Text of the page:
May 17, 2024

Key characteristics could guide treatment for Alzheimer's Disease

A woman and an older woman sit at a desk. The woman is helping the older woman write in a notebook.
By Ben Gane

Apathy is among the most common symptoms of Alzheimer's disease (AD). Characterized by a loss of motivation to perform even everyday tasks, apathy can have drastic impacts on quality of life and the rate at which Alzheimer's progresses. Despite these impacts, there are no widely-used, reliable treatments for apathy. Dr. Krista Lanctôt and her team are investigating a medication called methylphenidate which is effective for treating apathy for some patients, but not all. They identified a set of characteristics that indicate whether methylphenidate is likely to be an effective treatment, providing a powerful tool to guide treatment choices for individual patients and shape our understanding of the biological mechanisms underlying AD.

Dr. Krista Lanctot
Dr. Krista Lanctot

Why is dementia-related apathy important?

KL: Apathy is the most common behavioural symptom experienced by people with AD. Apathy in AD can cause decreased quality of life, increases in disease progression and cognitive decline, and greater mortality rates. Apathy also increases the likelihood of long-term care placement for the person with dementia and makes the lives of their caregivers more stressful. Despite recognition of this, there are no approved treatments.

What motivated this research?

KL: This research followed directly from our 2021 ADMET 2 study, which showed that methylphenidate is a safe and effective medication to use in the treatment of apathy in AD, but only 44% responded to medication. We wanted to dive further into the results of the ADMET 2 study to find out more about which patients were most likely to benefit from taking methylphenidate for apathy. We examined data from 200 ADMET 2 participants who had AD plus clinically significant apathy, and who did not have major depression, clinically significant agitation/aggression, delusions, or hallucinations. These participants were followed for 6 months in the ADMET 2 study.

What was the most important finding of this study, in your opinion?

KL: Of 22 patient variables from ADMET 2 we found a constellation of 6 characteristics that predicted better response to methylphenidate over placebo for the treatment of apathy in AD.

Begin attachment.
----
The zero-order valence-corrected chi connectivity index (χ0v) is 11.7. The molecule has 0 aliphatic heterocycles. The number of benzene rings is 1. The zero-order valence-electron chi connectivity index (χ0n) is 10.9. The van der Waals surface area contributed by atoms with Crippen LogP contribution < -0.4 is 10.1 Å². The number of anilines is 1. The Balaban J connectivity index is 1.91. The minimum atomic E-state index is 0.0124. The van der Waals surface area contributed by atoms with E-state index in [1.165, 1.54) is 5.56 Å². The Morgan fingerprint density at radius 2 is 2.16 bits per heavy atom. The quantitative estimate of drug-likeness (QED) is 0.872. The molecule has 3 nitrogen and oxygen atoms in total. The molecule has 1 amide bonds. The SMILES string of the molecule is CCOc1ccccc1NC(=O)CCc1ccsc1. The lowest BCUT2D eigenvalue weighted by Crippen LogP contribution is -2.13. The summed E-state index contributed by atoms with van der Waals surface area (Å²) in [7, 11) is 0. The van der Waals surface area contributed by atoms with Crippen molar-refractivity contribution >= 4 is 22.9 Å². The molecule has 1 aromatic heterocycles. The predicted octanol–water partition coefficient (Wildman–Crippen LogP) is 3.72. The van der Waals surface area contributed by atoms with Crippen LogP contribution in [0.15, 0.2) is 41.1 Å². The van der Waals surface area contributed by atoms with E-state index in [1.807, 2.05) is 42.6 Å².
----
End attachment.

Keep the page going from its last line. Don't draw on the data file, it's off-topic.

Methylphenidate produced the best results in patients who:

  • were not anxious or agitated
  • were younger
  • were taking a cholinesterase inhibitor to treat their AD
  • had optimal diastolic blood pressure
  • had lower levels of functional abilities in day-to-day tasks

Patients with this profile showed the most improvement in apathy with methylphenidate.

How does this change treatment in the future?

KL: Identifying these 6 patient characteristics helps clinicians determine which patients are more likely to experience improvement when their apathy is treated with methylphenidate. With this knowledge, clinicians can provide personalized medicine which can lead to better outcomes for persons with dementia and their caregivers.

Any next steps?

KL: In future studies, we hope to confirm these predictors and examine imaging and blood-based biomarkers that will help us understand the brain mechanisms underlying apathy and link these mechanisms to the characteristics of patients who experience improved apathy with treatment.

What is the major take home message for the public?

KL: Many individuals with apathy in AD can be effectively treated with methylphenidate, and we are gaining a better understanding of who is most likely to respond favourably to this treatment. This progress may lead not only to improvement in apathy symptoms, but possibly improved quality of life for both persons with AD and their caregivers.


In addition to Dr. Lanctot, contributors on this paper include Dr. Shankar Tumati (Post-doctoral Fellow at the Sunnybrook Research Institute), Krushnaa Sankhe (PhD candidate in Pharmacology at the University of Toronto), Luc Rivet (MSc in Pharmacology/ Toxicology at the University of Toronto) and Dr. Nathan Herrmann from the University of Toronto Department of Psychiatry.

ImPACT logo: Psychiatry articles that change treatment

Lanctôt KL, Rivet L, Tumati S, Perin J, Sankhe K, Vieira D, Mintzer J, Rosenberg PB, Shade D, Lerner AJ, Padala PR, Brawman-Mintzer O, van Dyck CH, Porsteinsson AP, Craft S, Levey AI, Padala KP, Herrmann N. Heterogeneity of Response to Methylphenidate in Apathetic Patients in the ADMET 2 Trial. Am J Geriatr Psychiatry. 2023 Dec;31(12):1077-1087. doi: 10.1016/j.jagp.2023.06.002. Epub 2023 Jun 15. PMID: 37385898; PMCID: PMC10765607